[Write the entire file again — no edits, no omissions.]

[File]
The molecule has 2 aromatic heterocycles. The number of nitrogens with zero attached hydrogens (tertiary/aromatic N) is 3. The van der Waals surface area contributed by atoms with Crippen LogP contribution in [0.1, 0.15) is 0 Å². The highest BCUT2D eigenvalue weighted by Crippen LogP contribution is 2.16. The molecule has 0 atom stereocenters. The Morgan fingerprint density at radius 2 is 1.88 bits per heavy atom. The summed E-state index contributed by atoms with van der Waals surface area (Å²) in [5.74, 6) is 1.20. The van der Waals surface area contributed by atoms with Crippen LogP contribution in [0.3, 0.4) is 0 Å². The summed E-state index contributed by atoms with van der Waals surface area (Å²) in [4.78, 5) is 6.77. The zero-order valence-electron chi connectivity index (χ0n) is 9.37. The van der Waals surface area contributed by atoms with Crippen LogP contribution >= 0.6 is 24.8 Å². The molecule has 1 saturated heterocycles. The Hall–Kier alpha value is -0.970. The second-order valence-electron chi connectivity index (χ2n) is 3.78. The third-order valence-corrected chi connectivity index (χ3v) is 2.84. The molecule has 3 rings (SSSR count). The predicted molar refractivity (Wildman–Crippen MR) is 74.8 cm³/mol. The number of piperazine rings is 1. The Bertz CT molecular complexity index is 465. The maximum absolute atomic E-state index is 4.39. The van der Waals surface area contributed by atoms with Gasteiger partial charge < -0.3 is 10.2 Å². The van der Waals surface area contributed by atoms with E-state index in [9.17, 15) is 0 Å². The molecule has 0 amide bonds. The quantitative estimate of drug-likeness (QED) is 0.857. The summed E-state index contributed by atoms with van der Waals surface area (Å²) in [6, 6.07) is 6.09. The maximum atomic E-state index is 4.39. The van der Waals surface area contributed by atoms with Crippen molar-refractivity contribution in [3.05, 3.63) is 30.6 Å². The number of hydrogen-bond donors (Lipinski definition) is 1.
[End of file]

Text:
The molecule has 2 aromatic heterocycles. The number of nitrogens with zero attached hydrogens (tertiary/aromatic N) is 3. The van der Waals surface area contributed by atoms with Crippen LogP contribution in [0.1, 0.15) is 0 Å². The highest BCUT2D eigenvalue weighted by Crippen LogP contribution is 2.16. The molecule has 0 atom stereocenters. The Morgan fingerprint density at radius 2 is 1.88 bits per heavy atom. The summed E-state index contributed by atoms with van der Waals surface area (Å²) in [5.74, 6) is 1.20. The van der Waals surface area contributed by atoms with Crippen LogP contribution in [0.3, 0.4) is 0 Å². The summed E-state index contributed by atoms with van der Waals surface area (Å²) in [4.78, 5) is 6.77. The zero-order valence-electron chi connectivity index (χ0n) is 9.37. The van der Waals surface area contributed by atoms with Crippen LogP contribution >= 0.6 is 24.8 Å². The molecule has 1 saturated heterocycles. The Hall–Kier alpha value is -0.970. The second-order valence-electron chi connectivity index (χ2n) is 3.78. The third-order valence-corrected chi connectivity index (χ3v) is 2.84. The molecule has 3 rings (SSSR count). The predicted molar refractivity (Wildman–Crippen MR) is 74.8 cm³/mol. The number of piperazine rings is 1. The Bertz CT molecular complexity index is 465. The maximum absolute atomic E-state index is 4.39. The van der Waals surface area contributed by atoms with Gasteiger partial charge < -0.3 is 10.2 Å². The van der Waals surface area contributed by atoms with E-state index in [9.17, 15) is 0 Å². The molecule has 0 amide bonds. The quantitative estimate of drug-likeness (QED) is 0.857. The summed E-state index contributed by atoms with van der Waals surface area (Å²) in [6, 6.07) is 6.09. The maximum atomic E-state index is 4.39. The van der Waals surface area contributed by atoms with Crippen molar-refractivity contribution in [3.05, 3.63) is 30.6 Å². The number of hydrogen-bond donors (Lipinski definition) is 1.